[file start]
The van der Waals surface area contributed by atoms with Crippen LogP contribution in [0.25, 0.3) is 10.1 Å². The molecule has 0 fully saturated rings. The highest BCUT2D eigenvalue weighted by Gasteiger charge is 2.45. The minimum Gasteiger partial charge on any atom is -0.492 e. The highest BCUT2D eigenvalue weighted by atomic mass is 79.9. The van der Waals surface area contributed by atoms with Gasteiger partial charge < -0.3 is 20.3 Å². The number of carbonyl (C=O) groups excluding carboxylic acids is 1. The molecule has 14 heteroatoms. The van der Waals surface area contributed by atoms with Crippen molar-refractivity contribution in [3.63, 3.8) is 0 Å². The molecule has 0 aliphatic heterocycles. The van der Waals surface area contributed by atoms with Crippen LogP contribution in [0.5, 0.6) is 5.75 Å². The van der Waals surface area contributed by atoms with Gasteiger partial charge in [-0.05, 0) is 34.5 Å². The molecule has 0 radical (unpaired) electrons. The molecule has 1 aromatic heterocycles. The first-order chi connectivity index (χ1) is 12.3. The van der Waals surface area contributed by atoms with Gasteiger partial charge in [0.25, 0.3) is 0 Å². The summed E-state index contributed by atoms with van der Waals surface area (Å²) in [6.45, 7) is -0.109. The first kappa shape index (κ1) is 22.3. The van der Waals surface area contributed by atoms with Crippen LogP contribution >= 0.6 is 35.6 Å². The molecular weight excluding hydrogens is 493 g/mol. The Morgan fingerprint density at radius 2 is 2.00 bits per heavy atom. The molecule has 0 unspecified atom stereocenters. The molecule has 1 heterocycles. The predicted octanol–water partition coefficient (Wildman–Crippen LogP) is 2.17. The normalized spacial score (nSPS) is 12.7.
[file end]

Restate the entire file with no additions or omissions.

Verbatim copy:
The van der Waals surface area contributed by atoms with Crippen LogP contribution in [0.25, 0.3) is 10.1 Å². The molecule has 0 fully saturated rings. The highest BCUT2D eigenvalue weighted by Gasteiger charge is 2.45. The minimum Gasteiger partial charge on any atom is -0.492 e. The highest BCUT2D eigenvalue weighted by atomic mass is 79.9. The van der Waals surface area contributed by atoms with Gasteiger partial charge < -0.3 is 20.3 Å². The number of carbonyl (C=O) groups excluding carboxylic acids is 1. The molecule has 14 heteroatoms. The van der Waals surface area contributed by atoms with Crippen molar-refractivity contribution in [3.63, 3.8) is 0 Å². The molecule has 0 aliphatic heterocycles. The van der Waals surface area contributed by atoms with Crippen LogP contribution in [0.5, 0.6) is 5.75 Å². The van der Waals surface area contributed by atoms with Gasteiger partial charge in [-0.05, 0) is 34.5 Å². The molecule has 0 radical (unpaired) electrons. The molecule has 1 aromatic heterocycles. The first-order chi connectivity index (χ1) is 12.3. The van der Waals surface area contributed by atoms with Gasteiger partial charge in [0.25, 0.3) is 0 Å². The summed E-state index contributed by atoms with van der Waals surface area (Å²) in [6.45, 7) is -0.109. The first kappa shape index (κ1) is 22.3. The van der Waals surface area contributed by atoms with Crippen LogP contribution >= 0.6 is 35.6 Å². The molecular weight excluding hydrogens is 493 g/mol. The Morgan fingerprint density at radius 2 is 2.00 bits per heavy atom. The molecule has 0 unspecified atom stereocenters. The molecule has 1 heterocycles. The predicted octanol–water partition coefficient (Wildman–Crippen LogP) is 2.17. The normalized spacial score (nSPS) is 12.7.